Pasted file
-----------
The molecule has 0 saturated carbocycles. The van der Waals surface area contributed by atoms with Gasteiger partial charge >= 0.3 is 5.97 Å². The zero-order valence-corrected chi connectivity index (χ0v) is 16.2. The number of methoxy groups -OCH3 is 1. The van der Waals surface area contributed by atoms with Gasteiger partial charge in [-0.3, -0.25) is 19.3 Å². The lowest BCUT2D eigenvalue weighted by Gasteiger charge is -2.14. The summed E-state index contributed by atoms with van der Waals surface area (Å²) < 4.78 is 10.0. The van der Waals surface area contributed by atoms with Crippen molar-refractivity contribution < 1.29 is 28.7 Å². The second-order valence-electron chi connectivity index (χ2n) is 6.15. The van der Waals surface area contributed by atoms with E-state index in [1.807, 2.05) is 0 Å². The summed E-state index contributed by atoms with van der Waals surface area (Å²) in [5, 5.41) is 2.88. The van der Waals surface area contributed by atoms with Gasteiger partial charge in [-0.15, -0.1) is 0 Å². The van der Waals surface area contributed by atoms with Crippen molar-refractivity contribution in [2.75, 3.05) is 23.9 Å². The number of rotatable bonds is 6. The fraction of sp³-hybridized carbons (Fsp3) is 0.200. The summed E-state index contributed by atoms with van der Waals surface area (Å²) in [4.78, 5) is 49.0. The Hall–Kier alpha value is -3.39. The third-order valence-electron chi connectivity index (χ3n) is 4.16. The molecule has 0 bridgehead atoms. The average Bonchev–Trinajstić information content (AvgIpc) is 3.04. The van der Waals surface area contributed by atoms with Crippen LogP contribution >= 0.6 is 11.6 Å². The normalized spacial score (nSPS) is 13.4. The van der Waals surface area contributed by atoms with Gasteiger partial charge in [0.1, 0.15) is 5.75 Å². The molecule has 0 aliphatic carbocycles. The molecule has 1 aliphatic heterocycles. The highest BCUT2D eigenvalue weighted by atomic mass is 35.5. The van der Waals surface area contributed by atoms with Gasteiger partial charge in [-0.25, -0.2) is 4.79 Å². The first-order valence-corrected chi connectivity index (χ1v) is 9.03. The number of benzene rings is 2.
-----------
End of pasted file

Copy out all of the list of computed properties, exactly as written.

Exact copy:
The molecule has 0 saturated carbocycles. The van der Waals surface area contributed by atoms with Gasteiger partial charge >= 0.3 is 5.97 Å². The zero-order valence-corrected chi connectivity index (χ0v) is 16.2. The number of methoxy groups -OCH3 is 1. The van der Waals surface area contributed by atoms with Gasteiger partial charge in [-0.3, -0.25) is 19.3 Å². The lowest BCUT2D eigenvalue weighted by Gasteiger charge is -2.14. The summed E-state index contributed by atoms with van der Waals surface area (Å²) < 4.78 is 10.0. The van der Waals surface area contributed by atoms with Crippen molar-refractivity contribution < 1.29 is 28.7 Å². The second-order valence-electron chi connectivity index (χ2n) is 6.15. The van der Waals surface area contributed by atoms with E-state index in [1.807, 2.05) is 0 Å². The summed E-state index contributed by atoms with van der Waals surface area (Å²) in [5, 5.41) is 2.88. The van der Waals surface area contributed by atoms with Gasteiger partial charge in [-0.15, -0.1) is 0 Å². The van der Waals surface area contributed by atoms with Crippen molar-refractivity contribution in [2.75, 3.05) is 23.9 Å². The number of rotatable bonds is 6. The fraction of sp³-hybridized carbons (Fsp3) is 0.200. The summed E-state index contributed by atoms with van der Waals surface area (Å²) in [4.78, 5) is 49.0. The Hall–Kier alpha value is -3.39. The third-order valence-electron chi connectivity index (χ3n) is 4.16. The molecule has 0 bridgehead atoms. The average Bonchev–Trinajstić information content (AvgIpc) is 3.04. The van der Waals surface area contributed by atoms with Crippen LogP contribution >= 0.6 is 11.6 Å². The normalized spacial score (nSPS) is 13.4. The van der Waals surface area contributed by atoms with Gasteiger partial charge in [0.1, 0.15) is 5.75 Å². The molecule has 0 aliphatic carbocycles. The molecule has 1 aliphatic heterocycles. The highest BCUT2D eigenvalue weighted by atomic mass is 35.5. The van der Waals surface area contributed by atoms with Gasteiger partial charge in [-0.25, -0.2) is 4.79 Å². The first-order valence-corrected chi connectivity index (χ1v) is 9.03. The number of benzene rings is 2.